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Does Oracle have a shot in the public cloud vs. Amazon and Microsoft?

Brandon Butler | Sept. 23, 2016
Starting from scratch, Oracle’s got a solid foundation, but a long way to go, analysts say

Oracle Bare Metal Cloud Services

Bare metal servers are non-virtualized physical compute nodes (meaning there is no hypervisor running to create virtual machines). Giving customers access to the physical machine is helpful for high performance applications, such as database, or running Hadoop, Spark or other applications with high input/output demands or that need a lot of memory. IBM has a bare metal cloud offering with SoftLayer, but Oracle says its bare metal will be faster-provisioning because of its software-defined network underlying it. The bare metal service will be available in early October.

Oracle Container Cloud Service

Latching on to the hottest buzzword in the cloud, Oracle has announced plans for a cloud platform dedicated to running and managing Docker application containers. It will include registries for tracking container images, application orchestration, scheduling and scaling services, Oracle says. It will be available around the start of 2017. Amazon, Microsoft and Google each have container platforms on their clouds.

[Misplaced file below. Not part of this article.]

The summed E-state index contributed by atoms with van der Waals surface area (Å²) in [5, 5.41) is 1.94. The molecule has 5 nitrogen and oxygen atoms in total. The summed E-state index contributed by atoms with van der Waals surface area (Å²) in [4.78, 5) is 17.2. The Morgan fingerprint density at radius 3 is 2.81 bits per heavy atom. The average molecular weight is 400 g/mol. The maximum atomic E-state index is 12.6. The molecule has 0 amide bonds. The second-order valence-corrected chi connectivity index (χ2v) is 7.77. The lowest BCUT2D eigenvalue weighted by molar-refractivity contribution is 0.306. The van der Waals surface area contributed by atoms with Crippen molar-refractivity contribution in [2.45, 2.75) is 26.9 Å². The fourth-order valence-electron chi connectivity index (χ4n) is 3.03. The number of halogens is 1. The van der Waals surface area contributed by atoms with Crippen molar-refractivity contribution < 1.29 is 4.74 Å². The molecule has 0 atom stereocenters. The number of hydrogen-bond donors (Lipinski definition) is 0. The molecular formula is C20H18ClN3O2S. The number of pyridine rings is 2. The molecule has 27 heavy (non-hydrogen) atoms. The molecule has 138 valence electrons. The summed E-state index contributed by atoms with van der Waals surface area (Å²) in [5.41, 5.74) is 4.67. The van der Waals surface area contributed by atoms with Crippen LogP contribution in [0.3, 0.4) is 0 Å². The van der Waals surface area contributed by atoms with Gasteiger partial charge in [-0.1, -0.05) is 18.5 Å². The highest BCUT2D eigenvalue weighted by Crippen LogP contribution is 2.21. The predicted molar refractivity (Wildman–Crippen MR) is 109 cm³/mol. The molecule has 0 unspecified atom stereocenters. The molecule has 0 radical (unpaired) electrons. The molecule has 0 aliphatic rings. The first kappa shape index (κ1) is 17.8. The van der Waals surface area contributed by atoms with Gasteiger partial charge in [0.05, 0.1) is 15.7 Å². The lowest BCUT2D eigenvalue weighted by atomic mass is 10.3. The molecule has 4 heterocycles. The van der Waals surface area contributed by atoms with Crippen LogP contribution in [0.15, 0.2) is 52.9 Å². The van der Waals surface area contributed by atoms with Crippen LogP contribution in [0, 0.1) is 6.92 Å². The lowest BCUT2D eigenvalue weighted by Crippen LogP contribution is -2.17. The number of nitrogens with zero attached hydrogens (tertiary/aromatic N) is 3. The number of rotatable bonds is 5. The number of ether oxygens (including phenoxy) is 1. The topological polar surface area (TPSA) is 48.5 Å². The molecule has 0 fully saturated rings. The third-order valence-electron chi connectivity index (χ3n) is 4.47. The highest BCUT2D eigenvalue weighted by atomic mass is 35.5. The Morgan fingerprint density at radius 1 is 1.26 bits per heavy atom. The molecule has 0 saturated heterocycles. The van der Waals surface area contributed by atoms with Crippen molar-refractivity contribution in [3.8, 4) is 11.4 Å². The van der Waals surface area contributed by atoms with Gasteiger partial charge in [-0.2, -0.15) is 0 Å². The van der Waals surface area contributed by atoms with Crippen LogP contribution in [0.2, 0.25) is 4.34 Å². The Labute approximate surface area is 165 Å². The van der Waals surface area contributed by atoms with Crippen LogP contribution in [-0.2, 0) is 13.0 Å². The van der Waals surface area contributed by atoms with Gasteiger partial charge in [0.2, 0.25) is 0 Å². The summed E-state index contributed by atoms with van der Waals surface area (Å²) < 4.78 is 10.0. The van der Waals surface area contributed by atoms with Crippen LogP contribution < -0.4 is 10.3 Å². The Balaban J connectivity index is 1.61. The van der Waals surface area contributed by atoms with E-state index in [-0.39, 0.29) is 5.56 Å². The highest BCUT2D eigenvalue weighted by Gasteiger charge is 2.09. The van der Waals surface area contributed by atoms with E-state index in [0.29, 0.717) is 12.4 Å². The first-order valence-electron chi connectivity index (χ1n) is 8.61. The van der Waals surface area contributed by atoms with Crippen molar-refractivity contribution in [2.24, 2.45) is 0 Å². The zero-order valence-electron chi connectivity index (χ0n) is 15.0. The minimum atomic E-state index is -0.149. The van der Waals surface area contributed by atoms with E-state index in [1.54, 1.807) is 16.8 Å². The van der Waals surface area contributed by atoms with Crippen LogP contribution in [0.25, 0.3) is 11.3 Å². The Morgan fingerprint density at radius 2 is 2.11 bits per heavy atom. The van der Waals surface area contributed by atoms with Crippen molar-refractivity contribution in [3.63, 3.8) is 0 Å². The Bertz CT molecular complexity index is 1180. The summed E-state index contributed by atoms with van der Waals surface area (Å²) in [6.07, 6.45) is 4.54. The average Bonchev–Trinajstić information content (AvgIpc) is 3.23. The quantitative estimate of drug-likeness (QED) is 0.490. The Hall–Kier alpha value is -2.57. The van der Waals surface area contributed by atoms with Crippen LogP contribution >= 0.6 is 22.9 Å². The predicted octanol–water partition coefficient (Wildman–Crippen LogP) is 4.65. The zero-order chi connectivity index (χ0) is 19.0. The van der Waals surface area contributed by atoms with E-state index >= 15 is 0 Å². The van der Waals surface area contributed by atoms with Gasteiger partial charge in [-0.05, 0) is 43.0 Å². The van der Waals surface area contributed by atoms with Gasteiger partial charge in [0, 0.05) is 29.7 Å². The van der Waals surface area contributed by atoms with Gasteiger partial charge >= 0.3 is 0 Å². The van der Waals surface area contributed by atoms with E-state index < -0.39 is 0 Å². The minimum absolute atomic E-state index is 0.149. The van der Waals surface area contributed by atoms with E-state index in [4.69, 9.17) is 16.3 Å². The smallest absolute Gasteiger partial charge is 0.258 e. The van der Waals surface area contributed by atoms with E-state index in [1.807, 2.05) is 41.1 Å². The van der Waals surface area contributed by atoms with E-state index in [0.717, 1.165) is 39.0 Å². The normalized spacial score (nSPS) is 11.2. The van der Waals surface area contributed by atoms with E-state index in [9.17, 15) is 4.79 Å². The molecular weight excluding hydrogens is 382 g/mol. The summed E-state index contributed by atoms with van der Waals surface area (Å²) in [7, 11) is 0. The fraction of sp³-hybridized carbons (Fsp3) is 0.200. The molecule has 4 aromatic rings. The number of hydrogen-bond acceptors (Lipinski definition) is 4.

Sensing an opportunity in the market, Oracle is expanding on its Cloud@Customer service, which allows customers to run infrastructure available from the Oracle Public IaaS cloud behind their own firewall. Cloud@Customer was previously available but new offerings this year include Big Data@Customer for analytics and Exadata@Customer. For all of these offerings, customers rent the infrastructure capacity and only pay for it as it’s used. Microsoft has a similar offering named Azure Stack, which has been delayed in coming the market. Neither AWS nor Google has anything like this.

Not just IaaS

Oracle officials say they have another advantage in the cloud: They will package IaaS with the company’s growing SaaS and Platform-as-a-Service offerings.

“Cloud is not just about infrastructure as a service,” says Oracle senior vice president for Integrated Products Amit Zavery. “The way we define it is software as a service, platform as a service and infrastructure as a service.”

Zavery acknowledges that Amazon was first to the market with AWS. But he notes that Oracle began offering SaaS 10 years ago, too. “They have a lot of catch-up to do in an area where we are already a leader,” he says.

More bluntly, Ellison in one of his keynotes said AWS is 20 years behind Oracle when it comes to SaaS.

The price/performance metric

One of Ellison’s chief talking points for Oracle cloud is its price/performance ratios. Oracle’s largest virtual machine instance size is larger than AWS’s top tier VM.

Leong, from Gartner, suggests taking this with a grain of salt though. Prices in the cloud market are known to change frequently, and there are many different accounting practices used to bill customers, from on-demand instances to reserved instances to spot instances. Vendors are constantly rolling out new VM instance sizes. too.


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